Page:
Notes by Autumn Light

On Hebrew, English, translation, editing, and more—by Jonathan Orr-Stav

What is your favourite “untranslatable” word from Hebrew?

5 Comments

Oh, boy. Don’t get me started…

Oh, alright, then

#1: מהלך mahalakh

This innocent word, which used simply to mean a step (as in a sequence of steps) or move, was catapulted about 20–30 years ago, in army-speak, to superstar status, to give an aura of significance to any action, initiative, or new direction, however minor. There is nothing in English to equal its grandiosity.


Tied at #2: מערך ma’arakh, and מסכת masekhet

  • מערך ma’arakh can mean set, array, alignment, formation, arrangement, or a dozen other things, depending on the context, and
  • מסכת masekhet loosely means mesh, web, lattice, tissue (as in a tissue of lies), or litany but is usually just a fancy way to say set or compendium

These routinely give me a headache in my translation work, because they have no clear English equivalents, yet are hugely popular with Israelis, particularly in writing, whenever they want to make collections of things or systems sound more important.


#3: כאמור ka’amur

This literally means “As said”, and is used in the sense of “As previously noted,” but—because it’s a single word that trips off the tongue—used liberally in Hebrew way more liberally than generally acceptable in English, so I am constantly having to think of different ways of saying it without excessive repetition.


#4: תבנית tavnit

This means pattern or mould (as in cake mould—mold in American), but is another popular go-to word used to mean anything from arrangement (again), to format, structure, framework, etc.


#5: מחד (miḥad) and its corollary, מאידך (mi’idakh)

short for the Aramaic expressions

מחד גיסא, מאידך גיסא

—meaning “on the one hand”, and “on the other hand”. Again, because the abbreviated forms are so short, they are very popular with Israeli writers—so much so, that they are used to describe any two things, even when they are not truly contrasting. (For the Hebrew readers among you, see my Hebrew blog post on this topic, תראי אימא – בלי ידיים).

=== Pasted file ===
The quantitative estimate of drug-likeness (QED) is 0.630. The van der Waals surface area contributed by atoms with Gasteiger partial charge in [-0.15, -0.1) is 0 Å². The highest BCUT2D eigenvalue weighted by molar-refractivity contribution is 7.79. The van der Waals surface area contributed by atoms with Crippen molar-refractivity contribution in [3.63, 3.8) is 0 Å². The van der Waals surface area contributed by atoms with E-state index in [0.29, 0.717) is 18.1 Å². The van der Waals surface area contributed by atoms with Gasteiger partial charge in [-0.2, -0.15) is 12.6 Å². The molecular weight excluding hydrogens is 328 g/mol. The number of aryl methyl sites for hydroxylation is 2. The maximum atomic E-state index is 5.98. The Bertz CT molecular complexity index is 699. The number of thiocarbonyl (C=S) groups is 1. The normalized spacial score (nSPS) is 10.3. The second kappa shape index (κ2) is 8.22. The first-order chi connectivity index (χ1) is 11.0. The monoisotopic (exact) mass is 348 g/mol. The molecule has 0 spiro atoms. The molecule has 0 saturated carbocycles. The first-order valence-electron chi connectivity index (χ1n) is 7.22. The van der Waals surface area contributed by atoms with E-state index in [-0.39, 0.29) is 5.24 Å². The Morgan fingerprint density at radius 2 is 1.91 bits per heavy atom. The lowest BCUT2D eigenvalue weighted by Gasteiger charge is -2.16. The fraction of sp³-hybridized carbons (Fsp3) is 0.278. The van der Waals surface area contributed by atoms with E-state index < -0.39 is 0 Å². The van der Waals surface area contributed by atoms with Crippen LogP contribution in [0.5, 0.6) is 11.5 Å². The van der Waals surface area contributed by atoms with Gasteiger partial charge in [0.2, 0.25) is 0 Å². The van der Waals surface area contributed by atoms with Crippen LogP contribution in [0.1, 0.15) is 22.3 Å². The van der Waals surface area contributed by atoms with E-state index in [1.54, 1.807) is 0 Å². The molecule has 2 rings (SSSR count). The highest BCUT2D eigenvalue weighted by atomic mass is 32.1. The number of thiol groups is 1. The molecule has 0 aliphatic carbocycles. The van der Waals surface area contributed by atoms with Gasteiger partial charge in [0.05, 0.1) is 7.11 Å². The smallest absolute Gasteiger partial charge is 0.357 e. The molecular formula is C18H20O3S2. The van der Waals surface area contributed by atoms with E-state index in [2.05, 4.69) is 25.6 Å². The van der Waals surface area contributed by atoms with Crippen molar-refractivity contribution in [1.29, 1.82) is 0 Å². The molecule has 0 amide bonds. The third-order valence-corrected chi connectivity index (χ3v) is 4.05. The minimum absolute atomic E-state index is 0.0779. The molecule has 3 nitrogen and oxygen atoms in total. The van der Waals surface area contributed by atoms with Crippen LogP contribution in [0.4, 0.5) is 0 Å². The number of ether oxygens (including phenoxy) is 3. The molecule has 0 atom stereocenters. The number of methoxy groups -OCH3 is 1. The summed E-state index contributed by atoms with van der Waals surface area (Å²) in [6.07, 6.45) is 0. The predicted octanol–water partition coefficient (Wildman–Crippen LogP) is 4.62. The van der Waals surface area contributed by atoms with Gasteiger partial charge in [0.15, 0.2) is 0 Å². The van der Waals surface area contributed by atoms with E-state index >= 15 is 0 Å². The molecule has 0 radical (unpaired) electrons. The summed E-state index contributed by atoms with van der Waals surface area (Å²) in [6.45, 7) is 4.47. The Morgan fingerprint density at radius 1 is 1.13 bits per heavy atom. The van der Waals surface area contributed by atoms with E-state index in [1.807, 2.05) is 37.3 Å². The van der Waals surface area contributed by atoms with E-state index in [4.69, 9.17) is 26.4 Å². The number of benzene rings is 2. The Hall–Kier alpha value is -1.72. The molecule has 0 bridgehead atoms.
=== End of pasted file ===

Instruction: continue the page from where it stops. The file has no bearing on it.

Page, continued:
In short, I live in dread that one day, someone will ask me to translate the following passage:

כאמור, מחד גיסא, מהלך זה מדגיש מסכת רעיונית, תוך התייחסות להבניית דרכים לטיפול במרחב התרבותי-פוליטי; מאידך גיסא, תהליך זה אף משמש כתבנית, לצד בניית מערך המאפיין קרקע פוריה. זאת ועוד,… ואולם…

Don’t ask me what that means. I couldn’t possibly tell you… 🙂

(Originally written in reply to a question at Quora.com).

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Author: יונתן אור-סתיו | Jonathan Orr-Stav

Hebrew-English translator, editor, author. מתרגם עברית–אנגלית, עורך באנגלית, וסופר.

5 thoughts on “What is your favourite “untranslatable” word from Hebrew?

  1. Just lovin’ yer “Don’ ask me to translate this!!” example. I’m thinking to advise simply typing ‘WTF’ and be done wid it.
    Hate to even bring it up on this one-day-post-catastrophe, but Das Drumpf is an excellent example of ‘plain speech’, on the surface, yet ‘signifying nuttin’. Hard to decide which is worse, the familiar ‘old new-speak’ of bureaucrats, or his evil rantings. I’ll go with the ‘devil I know’, personally.
    And: in a post on ‘untranslatable’, you mention-eth not ‘DAFKA’?? As verbally-improvisational as I call myself, I shall forever be stymied by this one . (A lingo-maven in HaAretz recently wrote a fine tutorial on this word., listing a dozen very similar , yet different, sentences,with-in each of whom it had a unique and specific intention.
    Perhaps your usual ‘please translate this’ texts do not feature this octopus/amoeba too frequently. Perhaps for the best: it would ‘dafka’ make your life more frustrating than I assume it already is.

    Like

  2. b’mahalakh reading the last sentence I said to myself, kebinimat….

    Liked by 1 person

  3. The word which I find difficult to translate into English is: Mah Pitom. Consisting of two words of question word Mah? and Pitom – suddenly. Together, these two words convey different meaning.
    Neomi S.

    Liked by 1 person

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